Attending to details – Procrastination and sloppy work doesn’t cut

Demonstrating punctuality, reliability & commitment

Computer skills – you don’t need to be a wizard but need to know enough to be effective in your job

Ability to work as part of a team/s or under own initiative and re-adjust your role – being able to work both as part of a team or autonomously definitely helps

Flexibility/adaptability to respond to, pre-empt and lead change

Finally, demonstrating these 6 ‘self’s’

shouting about your successes on your behalf, (unless you are very fortunate) you have to raise your success profile yourself, which is something most people struggle with but could keep you in a job!

If you want to know more about developing your career, visit our Career & Personal Development website

Guide to the ‘Velvet Rut’

What is the Velvet Rut?

The ‘Velvet Rut’ is where you find yourself in an unfulfilling job in which you are not learning anything new, not using the full extent of your skills and are just bored stiff.

You probably disconnected several months ago and are now just going through the motions. The work is no longer stretching. You can do most of it with your eyes closed so you are unlikely to get fired for poor performance.

Your level of competence and familiarity with the job means that, while it is not exciting, it isn’t scary either. You are pretty much marking time. The difference between the ‘Velvet Rut’ and any normal rut, is that the pay and benefits are very good. You couldn’t get the same amount of money for such an easy life anywhere else.

The longer you stay, the more comfortable the environment becomes because you know the organisation inside out and can therefore work the system. You thus minimise the risk of anything unexpected happening or of being faced with difficult situations.

Seniority and good relationships leave you well placed politically, so the pay rises and good bonuses keep coming. You are also too expensive to make redundant because of your long service. You might feel as if your brain is shrinking and sometimes want to scream at the tedium and banality of it all but, in the final analysis, they are paying you way too much for you to pack it in and do something else.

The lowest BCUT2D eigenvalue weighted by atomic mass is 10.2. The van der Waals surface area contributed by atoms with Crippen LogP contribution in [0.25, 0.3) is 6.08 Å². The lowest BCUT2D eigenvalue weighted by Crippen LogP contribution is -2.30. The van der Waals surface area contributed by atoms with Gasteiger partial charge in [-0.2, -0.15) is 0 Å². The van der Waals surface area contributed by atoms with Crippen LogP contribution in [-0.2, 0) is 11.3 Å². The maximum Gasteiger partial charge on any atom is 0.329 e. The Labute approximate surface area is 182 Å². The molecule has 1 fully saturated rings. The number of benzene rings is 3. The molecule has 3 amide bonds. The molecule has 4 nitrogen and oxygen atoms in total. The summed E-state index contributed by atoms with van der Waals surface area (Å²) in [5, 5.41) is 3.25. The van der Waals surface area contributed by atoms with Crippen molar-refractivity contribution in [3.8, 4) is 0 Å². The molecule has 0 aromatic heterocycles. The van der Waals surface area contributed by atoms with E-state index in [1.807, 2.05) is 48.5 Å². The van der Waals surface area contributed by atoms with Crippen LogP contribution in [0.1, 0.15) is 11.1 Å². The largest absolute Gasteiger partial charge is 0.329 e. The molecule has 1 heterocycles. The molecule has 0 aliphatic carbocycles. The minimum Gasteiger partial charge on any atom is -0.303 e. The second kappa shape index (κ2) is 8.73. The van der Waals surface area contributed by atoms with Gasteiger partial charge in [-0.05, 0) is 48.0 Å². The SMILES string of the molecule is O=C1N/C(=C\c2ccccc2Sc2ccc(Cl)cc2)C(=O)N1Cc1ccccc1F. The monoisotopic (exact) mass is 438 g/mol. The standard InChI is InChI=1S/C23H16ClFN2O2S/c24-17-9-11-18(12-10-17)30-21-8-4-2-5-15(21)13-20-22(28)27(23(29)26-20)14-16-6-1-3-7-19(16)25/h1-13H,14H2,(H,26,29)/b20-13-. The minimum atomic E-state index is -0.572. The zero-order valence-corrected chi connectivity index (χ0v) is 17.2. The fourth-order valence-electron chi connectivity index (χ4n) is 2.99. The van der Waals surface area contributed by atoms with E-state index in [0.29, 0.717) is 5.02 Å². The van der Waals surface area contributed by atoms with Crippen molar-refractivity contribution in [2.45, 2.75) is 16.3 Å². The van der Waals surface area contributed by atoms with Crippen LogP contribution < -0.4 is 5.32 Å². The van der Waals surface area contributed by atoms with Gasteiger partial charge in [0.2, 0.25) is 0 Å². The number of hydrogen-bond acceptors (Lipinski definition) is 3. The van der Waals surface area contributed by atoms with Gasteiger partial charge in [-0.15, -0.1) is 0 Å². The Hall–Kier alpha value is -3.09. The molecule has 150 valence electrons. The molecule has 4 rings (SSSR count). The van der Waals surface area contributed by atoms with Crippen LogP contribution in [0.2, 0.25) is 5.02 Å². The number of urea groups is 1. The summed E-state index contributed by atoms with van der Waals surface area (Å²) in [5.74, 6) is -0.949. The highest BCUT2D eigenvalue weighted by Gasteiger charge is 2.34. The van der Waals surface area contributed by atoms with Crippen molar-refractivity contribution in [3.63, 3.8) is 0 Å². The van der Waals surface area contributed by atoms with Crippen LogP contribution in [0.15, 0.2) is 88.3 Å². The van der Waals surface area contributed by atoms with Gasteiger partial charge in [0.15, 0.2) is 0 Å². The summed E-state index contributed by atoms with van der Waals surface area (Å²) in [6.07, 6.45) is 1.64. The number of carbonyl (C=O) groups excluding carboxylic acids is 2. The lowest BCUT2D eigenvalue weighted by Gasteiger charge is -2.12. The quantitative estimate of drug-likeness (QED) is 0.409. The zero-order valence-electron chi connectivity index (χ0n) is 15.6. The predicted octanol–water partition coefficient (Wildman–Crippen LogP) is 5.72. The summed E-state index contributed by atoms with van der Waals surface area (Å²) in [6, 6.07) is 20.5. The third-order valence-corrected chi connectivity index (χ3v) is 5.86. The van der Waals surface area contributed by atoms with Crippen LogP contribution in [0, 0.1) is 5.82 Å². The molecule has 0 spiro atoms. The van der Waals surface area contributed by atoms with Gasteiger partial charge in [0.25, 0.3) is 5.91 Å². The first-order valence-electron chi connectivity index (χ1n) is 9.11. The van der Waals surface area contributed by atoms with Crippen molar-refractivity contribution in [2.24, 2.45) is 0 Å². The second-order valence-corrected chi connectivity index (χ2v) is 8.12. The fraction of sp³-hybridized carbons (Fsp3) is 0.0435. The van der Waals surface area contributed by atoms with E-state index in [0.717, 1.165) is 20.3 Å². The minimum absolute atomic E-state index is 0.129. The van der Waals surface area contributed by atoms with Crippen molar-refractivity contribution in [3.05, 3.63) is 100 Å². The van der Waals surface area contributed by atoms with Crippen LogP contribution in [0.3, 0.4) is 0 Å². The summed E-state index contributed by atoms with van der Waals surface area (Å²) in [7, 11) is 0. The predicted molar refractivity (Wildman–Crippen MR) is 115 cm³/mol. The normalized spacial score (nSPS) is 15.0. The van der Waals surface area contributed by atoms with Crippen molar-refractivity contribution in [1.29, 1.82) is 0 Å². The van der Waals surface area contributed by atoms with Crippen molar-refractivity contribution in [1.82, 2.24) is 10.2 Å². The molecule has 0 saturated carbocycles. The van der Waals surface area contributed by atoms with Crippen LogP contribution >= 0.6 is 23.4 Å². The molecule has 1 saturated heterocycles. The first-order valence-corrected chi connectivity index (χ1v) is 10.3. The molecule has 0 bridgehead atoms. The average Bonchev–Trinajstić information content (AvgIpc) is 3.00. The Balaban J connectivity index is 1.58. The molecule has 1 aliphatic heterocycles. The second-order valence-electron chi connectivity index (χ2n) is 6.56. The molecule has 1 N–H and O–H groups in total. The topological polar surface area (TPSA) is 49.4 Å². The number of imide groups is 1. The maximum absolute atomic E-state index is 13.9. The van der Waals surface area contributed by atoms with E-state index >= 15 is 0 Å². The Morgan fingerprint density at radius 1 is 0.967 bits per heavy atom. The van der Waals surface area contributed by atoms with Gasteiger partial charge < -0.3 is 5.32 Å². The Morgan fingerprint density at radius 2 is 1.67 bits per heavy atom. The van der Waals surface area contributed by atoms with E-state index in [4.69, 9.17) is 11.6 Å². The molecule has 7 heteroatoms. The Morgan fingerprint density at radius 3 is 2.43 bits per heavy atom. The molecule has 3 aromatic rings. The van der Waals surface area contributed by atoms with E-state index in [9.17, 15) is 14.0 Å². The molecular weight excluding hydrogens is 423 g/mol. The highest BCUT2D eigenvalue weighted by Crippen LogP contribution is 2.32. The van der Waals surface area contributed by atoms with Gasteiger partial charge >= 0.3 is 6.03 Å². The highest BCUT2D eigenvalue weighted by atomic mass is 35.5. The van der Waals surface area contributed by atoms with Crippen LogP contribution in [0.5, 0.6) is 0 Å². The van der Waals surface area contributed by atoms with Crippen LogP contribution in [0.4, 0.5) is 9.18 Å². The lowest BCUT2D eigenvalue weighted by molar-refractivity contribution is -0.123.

Investment banks and other large City firms often have lots of people in ‘Velvet Ruts’ in financial and also support services like HR and IT. They pay people large amounts of money but many stay because they have effectively priced themselves out of the market but will be doing exactly the same stuff next year and the year after.

If you get really bored, you can compensate for the lack of stimulation at work by finding it in in your spare time. It is no coincidence that many people who are in ‘Velvet Ruts’ are  also the community activists, charity organisers, residents’ association committee members and hobby-club newsletter writers that the rest of us rely upon so much. Even the ‘Velvet Rut’, it seems, has some social benefits.

Are you in  Vetvet Rut and how do you get out of one?

The ‘Velvet Rut’ is difficult to get out of ( which is exactly why it has been named this!) and often it’s only an external shove, such as redundancy or health problems, that moves people on. However, if you have finally come to the realistaion that there is more to life and your career than just money, then you can definitely do something positive to get out of one.

The best way to break out of your ‘Velvet Rut’ is to invest in a Career Coach. They will help you bring about a new self awareness of your career and life values and to channel your energy into finding a fulfilling job or career that you really want!

If you want to find out more visit our Career & Personal Development website

Is the time right to rethink your career?

In the current economic uncertainty, many people are still likely to be re-evaluating their future and careers and more managers have been changing jobs than before the recession!

Although it may not seem to be the best time to change career, if your chosen sector is experiencing extreme difficulties and new jobs are hard to come by then there is a strong argument that it could be a good time to consider new opportunities and even self employment and setting up your own business.

If you have had a reasonable redundancy pay off and you can survive for a good few months whilst training to learn new skills or building up your business, then maybe now is the time to take action.

Home based businesses are springing up everywhere and now could be the time to turn a hobby into a business and do something that you love and earn a living from it or using some entrepreneurial spirit and providing new products online or exploiting a gap in the market.

Many people are moving into careers where they feel that they can make a difference e.g. teaching and opportunities in the Not for Profit sector, where they have a real need for private sector commercial skill sets.

Although certain careers may need qualifications and re–training, research conducted by The Independent last year established

The top ten most popular second careers are:

1. Plumber

2. Teacher

3. Florist

4. PR Officer

5. Interior designer

6. Complementary medicine practitioner

7. Chef

8. Web designer

9. Nurse

10. Garden designer

If you want to know more about changing careers visit our Career & Personal Development website